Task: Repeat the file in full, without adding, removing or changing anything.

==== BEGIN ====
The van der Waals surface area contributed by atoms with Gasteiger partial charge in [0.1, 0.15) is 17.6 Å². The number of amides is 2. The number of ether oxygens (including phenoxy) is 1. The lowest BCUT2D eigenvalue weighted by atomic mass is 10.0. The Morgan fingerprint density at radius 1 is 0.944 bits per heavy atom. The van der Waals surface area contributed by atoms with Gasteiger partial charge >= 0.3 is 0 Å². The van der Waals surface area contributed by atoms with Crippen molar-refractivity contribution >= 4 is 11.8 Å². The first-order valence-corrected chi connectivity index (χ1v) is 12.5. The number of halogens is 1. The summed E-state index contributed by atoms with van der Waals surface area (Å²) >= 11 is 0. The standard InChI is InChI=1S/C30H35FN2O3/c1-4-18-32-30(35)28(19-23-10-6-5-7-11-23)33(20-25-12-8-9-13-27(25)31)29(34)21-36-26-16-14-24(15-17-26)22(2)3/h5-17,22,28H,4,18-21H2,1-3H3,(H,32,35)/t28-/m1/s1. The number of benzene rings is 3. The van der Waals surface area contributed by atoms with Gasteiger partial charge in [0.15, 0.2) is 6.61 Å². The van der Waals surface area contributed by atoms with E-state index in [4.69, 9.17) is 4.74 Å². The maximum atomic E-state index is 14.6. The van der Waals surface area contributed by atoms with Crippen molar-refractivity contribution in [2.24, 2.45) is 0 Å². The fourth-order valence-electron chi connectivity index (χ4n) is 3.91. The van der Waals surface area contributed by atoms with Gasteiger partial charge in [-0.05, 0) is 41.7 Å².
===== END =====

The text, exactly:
The van der Waals surface area contributed by atoms with Gasteiger partial charge in [0.1, 0.15) is 17.6 Å². The number of amides is 2. The number of ether oxygens (including phenoxy) is 1. The lowest BCUT2D eigenvalue weighted by atomic mass is 10.0. The Morgan fingerprint density at radius 1 is 0.944 bits per heavy atom. The van der Waals surface area contributed by atoms with Gasteiger partial charge >= 0.3 is 0 Å². The van der Waals surface area contributed by atoms with Crippen molar-refractivity contribution >= 4 is 11.8 Å². The first-order valence-corrected chi connectivity index (χ1v) is 12.5. The number of halogens is 1. The summed E-state index contributed by atoms with van der Waals surface area (Å²) >= 11 is 0. The standard InChI is InChI=1S/C30H35FN2O3/c1-4-18-32-30(35)28(19-23-10-6-5-7-11-23)33(20-25-12-8-9-13-27(25)31)29(34)21-36-26-16-14-24(15-17-26)22(2)3/h5-17,22,28H,4,18-21H2,1-3H3,(H,32,35)/t28-/m1/s1. The number of benzene rings is 3. The van der Waals surface area contributed by atoms with Gasteiger partial charge in [0.15, 0.2) is 6.61 Å². The van der Waals surface area contributed by atoms with E-state index in [4.69, 9.17) is 4.74 Å². The maximum atomic E-state index is 14.6. The van der Waals surface area contributed by atoms with Crippen molar-refractivity contribution in [2.24, 2.45) is 0 Å². The fourth-order valence-electron chi connectivity index (χ4n) is 3.91. The van der Waals surface area contributed by atoms with Gasteiger partial charge in [-0.05, 0) is 41.7 Å².